Friday, July 03, 2009

Matthew 5:31–32

Matthew 5:31–32 (ESV): Divorce


In this passage, Jesus is continuing with his sermon, by instructing his listeners on divorce. He tells them that even though the law permits them to divorce, they should not do so. That a man divorcing his wife for any grounds other than sexual immorality is causing her to commit adultery, and that any man who marries a divorced woman is committing adultery.


Although the passage is worded in a gendered way—it talks about a man divorcing a woman, not a woman divorcing a man, and it talks about it being adultery if a man marries a divorced woman, but it doesn’t mention it being adultery if a woman marries a divorced man—I think that’s because of the culture/society at the time, and not because it’s intrinsically different standards between men and women. A woman wouldn’t divorce a man, at that time, but nowadays, either a woman or a man can initiate a divorce. I’m willing to be corrected, but I don’t think things are different between the genders, when it comes to divorce.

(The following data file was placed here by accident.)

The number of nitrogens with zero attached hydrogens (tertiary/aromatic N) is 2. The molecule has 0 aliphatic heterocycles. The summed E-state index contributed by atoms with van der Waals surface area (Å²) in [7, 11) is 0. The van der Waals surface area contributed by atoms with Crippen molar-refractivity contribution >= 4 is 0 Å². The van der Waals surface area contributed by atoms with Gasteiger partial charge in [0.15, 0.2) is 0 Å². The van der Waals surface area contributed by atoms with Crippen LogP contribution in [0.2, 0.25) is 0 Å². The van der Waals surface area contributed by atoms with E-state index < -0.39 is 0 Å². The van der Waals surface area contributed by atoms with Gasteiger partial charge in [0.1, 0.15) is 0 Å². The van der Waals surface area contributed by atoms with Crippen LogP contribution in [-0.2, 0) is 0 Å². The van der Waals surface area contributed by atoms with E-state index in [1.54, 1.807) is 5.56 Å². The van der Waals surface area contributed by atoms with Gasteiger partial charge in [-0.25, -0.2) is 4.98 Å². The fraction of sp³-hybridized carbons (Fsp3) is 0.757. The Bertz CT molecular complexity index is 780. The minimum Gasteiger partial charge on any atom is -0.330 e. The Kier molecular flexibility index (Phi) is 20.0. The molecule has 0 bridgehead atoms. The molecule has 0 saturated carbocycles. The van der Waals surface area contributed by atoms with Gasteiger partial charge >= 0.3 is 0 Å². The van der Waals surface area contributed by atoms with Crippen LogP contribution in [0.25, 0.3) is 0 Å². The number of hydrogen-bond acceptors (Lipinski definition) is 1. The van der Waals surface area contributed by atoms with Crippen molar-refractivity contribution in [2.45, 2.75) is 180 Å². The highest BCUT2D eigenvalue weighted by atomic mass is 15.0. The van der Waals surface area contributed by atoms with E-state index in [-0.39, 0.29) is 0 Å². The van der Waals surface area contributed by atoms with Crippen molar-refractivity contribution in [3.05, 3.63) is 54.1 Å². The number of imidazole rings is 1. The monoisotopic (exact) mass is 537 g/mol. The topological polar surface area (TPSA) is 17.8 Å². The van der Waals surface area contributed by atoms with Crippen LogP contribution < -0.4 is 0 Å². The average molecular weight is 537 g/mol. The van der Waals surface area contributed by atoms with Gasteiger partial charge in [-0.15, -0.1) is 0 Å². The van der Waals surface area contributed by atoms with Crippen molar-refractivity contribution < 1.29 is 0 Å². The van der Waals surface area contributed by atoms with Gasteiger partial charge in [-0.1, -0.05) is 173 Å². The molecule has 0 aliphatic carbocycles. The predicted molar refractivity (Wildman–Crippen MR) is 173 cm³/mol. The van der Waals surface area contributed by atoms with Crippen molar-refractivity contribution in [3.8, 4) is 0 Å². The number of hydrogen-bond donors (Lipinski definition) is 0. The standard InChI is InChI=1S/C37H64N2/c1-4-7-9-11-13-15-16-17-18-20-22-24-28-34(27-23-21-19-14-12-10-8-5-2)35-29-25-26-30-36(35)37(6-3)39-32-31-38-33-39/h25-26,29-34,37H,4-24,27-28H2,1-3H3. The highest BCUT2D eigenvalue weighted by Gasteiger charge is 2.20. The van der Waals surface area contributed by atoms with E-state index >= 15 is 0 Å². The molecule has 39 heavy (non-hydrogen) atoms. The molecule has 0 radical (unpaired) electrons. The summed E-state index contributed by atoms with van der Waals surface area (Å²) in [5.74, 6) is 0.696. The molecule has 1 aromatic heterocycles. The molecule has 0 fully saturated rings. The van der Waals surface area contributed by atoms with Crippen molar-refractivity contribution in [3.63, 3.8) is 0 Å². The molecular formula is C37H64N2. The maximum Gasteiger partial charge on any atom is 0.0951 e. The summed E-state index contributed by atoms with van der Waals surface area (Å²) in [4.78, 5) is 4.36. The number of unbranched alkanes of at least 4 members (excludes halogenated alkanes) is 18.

I don’t know if this would have been a harder teaching from Jesus than some of the other things he’d been saying. Divorce in his day (according to the ESV Study Bible) was pretty common, and, as far as the Jews knew, was acceptable. But Jesus tells them that it is not; that with one exception—sexual immorality—divorce is wrong. And if a man wrongly divorced a woman, and she remarried, which would be considered adultery, notice that Jesus is blaming the original husband for that divorce—he is “causing” the adultery.

I should also point out that even though Jesus gives “sexual immorality”—in this case meaning adultery, although it can also refer to prostitution, incest, or fornication—as the only valid reason for a divorce, he doesn’t say that you have to divorce someone if they cheat on you. The main point that Jesus is making is that marriage is instituted by God, and that it should not be torn apart, except in absolute dire circumstances. I think it’s safe to say that He would prefer that a husband and wife work things out, in the case of adultery, rather than get divorced, if they can. However, adultery is a very powerful betrayal, and not everyone can get past something like that. Which is probably part of the reason why God keeps using adultery as a metaphor when His people betray Him.

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